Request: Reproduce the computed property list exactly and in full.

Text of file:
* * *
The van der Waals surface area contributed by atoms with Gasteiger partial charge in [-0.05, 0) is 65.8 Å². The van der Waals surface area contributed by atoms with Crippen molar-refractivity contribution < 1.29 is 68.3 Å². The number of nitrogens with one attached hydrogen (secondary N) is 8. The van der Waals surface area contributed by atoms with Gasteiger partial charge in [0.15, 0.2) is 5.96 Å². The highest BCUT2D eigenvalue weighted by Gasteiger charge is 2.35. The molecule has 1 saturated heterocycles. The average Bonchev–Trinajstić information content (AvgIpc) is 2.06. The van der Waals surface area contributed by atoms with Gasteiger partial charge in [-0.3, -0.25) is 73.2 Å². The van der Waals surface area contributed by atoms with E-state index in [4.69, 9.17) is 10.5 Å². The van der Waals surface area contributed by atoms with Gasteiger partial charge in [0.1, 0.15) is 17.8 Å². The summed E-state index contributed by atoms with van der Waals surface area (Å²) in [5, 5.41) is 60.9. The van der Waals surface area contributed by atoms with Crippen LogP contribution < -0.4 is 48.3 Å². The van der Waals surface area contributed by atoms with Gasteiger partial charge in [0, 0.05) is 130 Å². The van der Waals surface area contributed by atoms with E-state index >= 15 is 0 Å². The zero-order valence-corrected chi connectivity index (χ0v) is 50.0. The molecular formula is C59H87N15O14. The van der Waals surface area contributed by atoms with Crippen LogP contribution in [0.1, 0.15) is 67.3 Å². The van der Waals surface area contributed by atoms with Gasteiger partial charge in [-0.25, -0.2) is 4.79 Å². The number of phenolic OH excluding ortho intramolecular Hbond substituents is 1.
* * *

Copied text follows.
The van der Waals surface area contributed by atoms with Gasteiger partial charge in [-0.05, 0) is 65.8 Å². The van der Waals surface area contributed by atoms with Crippen molar-refractivity contribution < 1.29 is 68.3 Å². The number of nitrogens with one attached hydrogen (secondary N) is 8. The van der Waals surface area contributed by atoms with Gasteiger partial charge in [0.15, 0.2) is 5.96 Å². The highest BCUT2D eigenvalue weighted by Gasteiger charge is 2.35. The molecule has 1 saturated heterocycles. The average Bonchev–Trinajstić information content (AvgIpc) is 2.06. The van der Waals surface area contributed by atoms with Gasteiger partial charge in [-0.3, -0.25) is 73.2 Å². The van der Waals surface area contributed by atoms with E-state index in [4.69, 9.17) is 10.5 Å². The van der Waals surface area contributed by atoms with Gasteiger partial charge in [0.1, 0.15) is 17.8 Å². The summed E-state index contributed by atoms with van der Waals surface area (Å²) in [5, 5.41) is 60.9. The van der Waals surface area contributed by atoms with Crippen LogP contribution < -0.4 is 48.3 Å². The van der Waals surface area contributed by atoms with Gasteiger partial charge in [0, 0.05) is 130 Å². The van der Waals surface area contributed by atoms with E-state index >= 15 is 0 Å². The zero-order valence-corrected chi connectivity index (χ0v) is 50.0. The molecular formula is C59H87N15O14. The van der Waals surface area contributed by atoms with Crippen LogP contribution in [0.1, 0.15) is 67.3 Å². The van der Waals surface area contributed by atoms with Gasteiger partial charge in [-0.25, -0.2) is 4.79 Å². The number of phenolic OH excluding ortho intramolecular Hbond substituents is 1.